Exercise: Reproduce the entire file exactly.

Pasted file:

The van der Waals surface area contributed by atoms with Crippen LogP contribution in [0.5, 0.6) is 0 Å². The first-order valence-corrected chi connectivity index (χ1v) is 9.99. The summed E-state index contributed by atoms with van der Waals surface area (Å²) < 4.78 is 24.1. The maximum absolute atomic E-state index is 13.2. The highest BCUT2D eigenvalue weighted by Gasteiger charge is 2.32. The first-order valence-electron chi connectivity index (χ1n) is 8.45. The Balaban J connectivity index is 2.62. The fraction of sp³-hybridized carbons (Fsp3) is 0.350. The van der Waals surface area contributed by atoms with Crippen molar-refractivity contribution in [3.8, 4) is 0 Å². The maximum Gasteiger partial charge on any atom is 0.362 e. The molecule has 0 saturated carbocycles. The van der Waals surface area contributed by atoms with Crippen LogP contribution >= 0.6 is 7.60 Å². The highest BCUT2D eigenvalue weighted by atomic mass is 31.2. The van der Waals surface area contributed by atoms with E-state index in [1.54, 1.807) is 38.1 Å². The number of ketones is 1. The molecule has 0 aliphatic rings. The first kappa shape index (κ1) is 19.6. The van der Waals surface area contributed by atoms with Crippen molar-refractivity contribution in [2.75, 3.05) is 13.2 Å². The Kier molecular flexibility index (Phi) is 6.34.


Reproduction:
The van der Waals surface area contributed by atoms with Crippen LogP contribution in [0.5, 0.6) is 0 Å². The first-order valence-corrected chi connectivity index (χ1v) is 9.99. The summed E-state index contributed by atoms with van der Waals surface area (Å²) < 4.78 is 24.1. The maximum absolute atomic E-state index is 13.2. The highest BCUT2D eigenvalue weighted by Gasteiger charge is 2.32. The first-order valence-electron chi connectivity index (χ1n) is 8.45. The Balaban J connectivity index is 2.62. The fraction of sp³-hybridized carbons (Fsp3) is 0.350. The van der Waals surface area contributed by atoms with Crippen molar-refractivity contribution in [3.8, 4) is 0 Å². The maximum Gasteiger partial charge on any atom is 0.362 e. The molecule has 0 saturated carbocycles. The van der Waals surface area contributed by atoms with Crippen LogP contribution >= 0.6 is 7.60 Å². The highest BCUT2D eigenvalue weighted by atomic mass is 31.2. The van der Waals surface area contributed by atoms with E-state index in [1.54, 1.807) is 38.1 Å². The number of ketones is 1. The molecule has 0 aliphatic rings. The first kappa shape index (κ1) is 19.6. The van der Waals surface area contributed by atoms with Crippen molar-refractivity contribution in [2.75, 3.05) is 13.2 Å². The Kier molecular flexibility index (Phi) is 6.34.